A's outfield depth is a good problem
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OAKLAND -- The term "good problem" was thrown around a lot last season in Oakland. Guess what? It's back.

The A's have five Major League-caliber outfielders and three spots for them -- four if you count the designated hitter. The rationale is well known by now. When the A's acquired Chris Young in a trade with the Diamondbacks, general manager Billy Beane cited that Yoenis Cespedes and Coco Crisp combined to miss 75 games last season. An extra outfielder would have come in handy.

"Similar to last year we have five guys who are going to carry the load and from what I've heard we are going to be rotating quite a bit and getting some more DH days in there," Josh Reddick said. "I'm not expecting to get any more DH days than I had last year."

Utilizing the DH role will keep each of the A's outfielders fresh over the course of the grueling 162 game season. But will it provide enough playing time to keep the A's outfielders happy? These are all talented, competitive, and prideful athletes we are talking about here.

"Given the depth of the outfield I think all of those guys are going to have to move around a bit and they are all probably going to be fine," Beane said.

Good thing the A's have the reigning 2012 American League manager of the year, Bob Melvin, running the show.

"When you have so much respect for a manager you know you don't have to get home and stress out about what's going to happen," Young said of Melvin who was also his manager with the Diamondbacks. "You let everything kind of fall as it may."

Too many good outfielders? Good problem. It's better than having not enough.

So how do they solve the quandary? For starters, Seth Smith had a .352 on-base percentage with 12 of his 14 home runs last season against right-handed pitching. You can expect to see him platooned and starting predominantly against righties.

Last season Jonny Gomes replaced Smith in the lineup against lefties. That role will now belong to Young -- who hits for a higher average, OBP, and slugging percentage against lefties. He won't be strictly platooned, however. He has better power numbers in his career against right-handed pitching, and is a very capable outfielder.

"I see he is in very good shape," Yoenis Cespedes said of Young though interpreter Manolo Hernández-Douen. "I can see that he prepares himself. He is going to help us a lot."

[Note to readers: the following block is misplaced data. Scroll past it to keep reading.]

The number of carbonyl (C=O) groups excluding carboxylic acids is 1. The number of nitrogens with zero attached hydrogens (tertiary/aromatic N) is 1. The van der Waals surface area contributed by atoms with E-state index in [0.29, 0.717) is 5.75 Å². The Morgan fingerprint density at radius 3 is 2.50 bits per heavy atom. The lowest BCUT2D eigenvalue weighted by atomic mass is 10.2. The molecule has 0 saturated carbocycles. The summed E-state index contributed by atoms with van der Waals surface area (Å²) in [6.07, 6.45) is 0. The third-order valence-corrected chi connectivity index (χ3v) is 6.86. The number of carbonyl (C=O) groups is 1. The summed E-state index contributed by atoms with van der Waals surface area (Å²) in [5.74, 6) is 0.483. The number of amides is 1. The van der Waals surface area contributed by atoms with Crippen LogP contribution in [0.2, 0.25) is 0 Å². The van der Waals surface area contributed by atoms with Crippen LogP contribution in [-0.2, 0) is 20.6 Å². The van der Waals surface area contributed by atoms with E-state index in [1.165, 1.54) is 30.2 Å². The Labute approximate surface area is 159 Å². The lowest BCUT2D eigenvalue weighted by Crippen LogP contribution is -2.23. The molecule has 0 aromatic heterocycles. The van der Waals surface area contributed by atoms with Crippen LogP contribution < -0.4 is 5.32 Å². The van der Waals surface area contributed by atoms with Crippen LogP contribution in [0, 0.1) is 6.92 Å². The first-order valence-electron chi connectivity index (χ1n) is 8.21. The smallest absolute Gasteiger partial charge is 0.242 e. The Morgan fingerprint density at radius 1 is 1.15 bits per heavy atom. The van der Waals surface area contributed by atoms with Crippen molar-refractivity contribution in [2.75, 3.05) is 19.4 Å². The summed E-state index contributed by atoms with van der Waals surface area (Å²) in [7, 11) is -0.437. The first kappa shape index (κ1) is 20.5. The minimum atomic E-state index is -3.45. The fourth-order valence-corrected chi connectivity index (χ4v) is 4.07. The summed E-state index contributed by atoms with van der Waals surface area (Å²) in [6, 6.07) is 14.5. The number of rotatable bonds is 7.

Young has only played center field in the big leagues. He will have to learn to be a corner outfielder as well. As we all know by now it will take a demigod from the heavens to replace Coco Crisp (when healthy) in center.

Josh Reddick had a career year as the A's starting right fielder. He won a gold glove and clobbered 32 home runs. He has certainly earned the starting job in right field. Reddick can also play center in a pinch.

Yoenis Cespedes will be in left field. He was a center fielder by trade when he joined the A's, but worked hard and became an above average left fielder by the end of he season.

"You have four players and all of them could be regulars," Cespedes said. "Of course the manager and the coaches know better. They are the ones that are going to decide who plays where and how much they're going to play."

"Our DH is a gold glove outfielder probably," Beane said. "So that's pretty good."

Reddick, Crisp, Young, and Cespedes are all plus defenders. Having one of them relegated to hitting only doesn't necessarily hurt the team when the options are so solid.

The depth gives the A's security in case of injury and affords Melvin the opportunity to exploit match-ups and play the hot hand on any given day. Oakland has five options in the outfield, several more in the minor leagues if you count Michael Taylor, and Michael Choice -- who is expected to spend 2013 in Triple-A Sacramento.

And now you see why it is possible to have a good problem.